In seeking guidance in the work of father we can do no better than study the qualities and actions of our gracious Father in heaven. His example ought to be the ultimate guide in the lives of all those seeking to lead their families in Godly ways.

The Son of God himself said, “Be ye therefore perfect, even as your Father which is in heaven is perfect” (Matt 5:48). Here is the highest ideal—to be like our heavenly Father in every aspect—completely full in every particular, evenly balanced, lacking no deficiency, totally consistent.

What is God really like as a Father? He is styled the “righteous Father” in John 17:25 and yet is also termed the Father of “abundant mercy” in 1 Peter 1:3. This “goodness and severity” is a wonderful blend of benevolence and discipline. It is seen historically in the way He dealt with His firstborn son, Adam, and later His firstborn nation, Israel. The former He placed in a paradise, the latter He took through a searing desert; but in both instances He provided everything they needed for the development of a Godly character. When they transgressed He kept His Word, but even in judgment He remembered mercy.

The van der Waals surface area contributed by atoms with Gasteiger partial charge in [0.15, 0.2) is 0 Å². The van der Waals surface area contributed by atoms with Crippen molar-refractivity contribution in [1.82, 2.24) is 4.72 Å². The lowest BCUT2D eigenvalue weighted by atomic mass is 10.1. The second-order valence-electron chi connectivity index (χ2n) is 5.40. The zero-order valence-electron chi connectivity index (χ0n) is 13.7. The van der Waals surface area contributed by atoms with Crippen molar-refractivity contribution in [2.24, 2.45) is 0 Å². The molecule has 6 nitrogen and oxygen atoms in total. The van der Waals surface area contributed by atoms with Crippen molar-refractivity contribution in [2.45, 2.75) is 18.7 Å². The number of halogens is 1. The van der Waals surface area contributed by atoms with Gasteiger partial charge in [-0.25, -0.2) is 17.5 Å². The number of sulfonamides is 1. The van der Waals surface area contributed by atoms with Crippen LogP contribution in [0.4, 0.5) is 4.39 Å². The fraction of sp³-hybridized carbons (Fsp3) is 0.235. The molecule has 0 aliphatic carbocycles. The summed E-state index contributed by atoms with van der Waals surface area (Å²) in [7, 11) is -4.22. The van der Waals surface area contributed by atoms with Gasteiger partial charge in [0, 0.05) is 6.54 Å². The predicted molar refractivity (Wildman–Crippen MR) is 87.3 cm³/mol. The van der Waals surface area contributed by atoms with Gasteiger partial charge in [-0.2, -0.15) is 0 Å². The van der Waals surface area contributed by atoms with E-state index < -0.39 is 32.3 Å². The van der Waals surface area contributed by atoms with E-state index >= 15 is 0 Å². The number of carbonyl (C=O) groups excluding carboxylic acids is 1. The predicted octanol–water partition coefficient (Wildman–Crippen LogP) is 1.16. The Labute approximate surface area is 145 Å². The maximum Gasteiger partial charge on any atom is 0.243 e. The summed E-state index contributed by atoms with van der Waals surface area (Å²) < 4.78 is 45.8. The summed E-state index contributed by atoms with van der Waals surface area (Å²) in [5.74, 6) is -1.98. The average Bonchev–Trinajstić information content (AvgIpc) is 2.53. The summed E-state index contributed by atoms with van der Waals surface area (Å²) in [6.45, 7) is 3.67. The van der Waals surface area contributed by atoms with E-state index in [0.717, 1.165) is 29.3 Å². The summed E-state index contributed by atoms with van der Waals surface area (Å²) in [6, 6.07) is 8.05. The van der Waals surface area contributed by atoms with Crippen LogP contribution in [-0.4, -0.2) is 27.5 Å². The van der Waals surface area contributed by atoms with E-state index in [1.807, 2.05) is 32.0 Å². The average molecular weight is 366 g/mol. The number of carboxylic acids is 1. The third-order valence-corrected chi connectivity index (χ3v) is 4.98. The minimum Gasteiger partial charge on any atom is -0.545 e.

It matters not what circumstances our family might find itself in, our role as fathers remains the same—to develop a Godly seed in the strength of God’s Truth. We need to lay down the guidelines of what we consider appropriate and inappropriate behaviour. We need to define clearly the consequences of wrong doing but at the same time foster respect and love within our teenagers so that compliance with the family rules is not so much an imposition as a contribution to the well-being of the family. When we need to rebuke and set restrictions we do so without explosive epithets. Like our Father in heaven we keep our word and encourage a contrite response and a return to favour.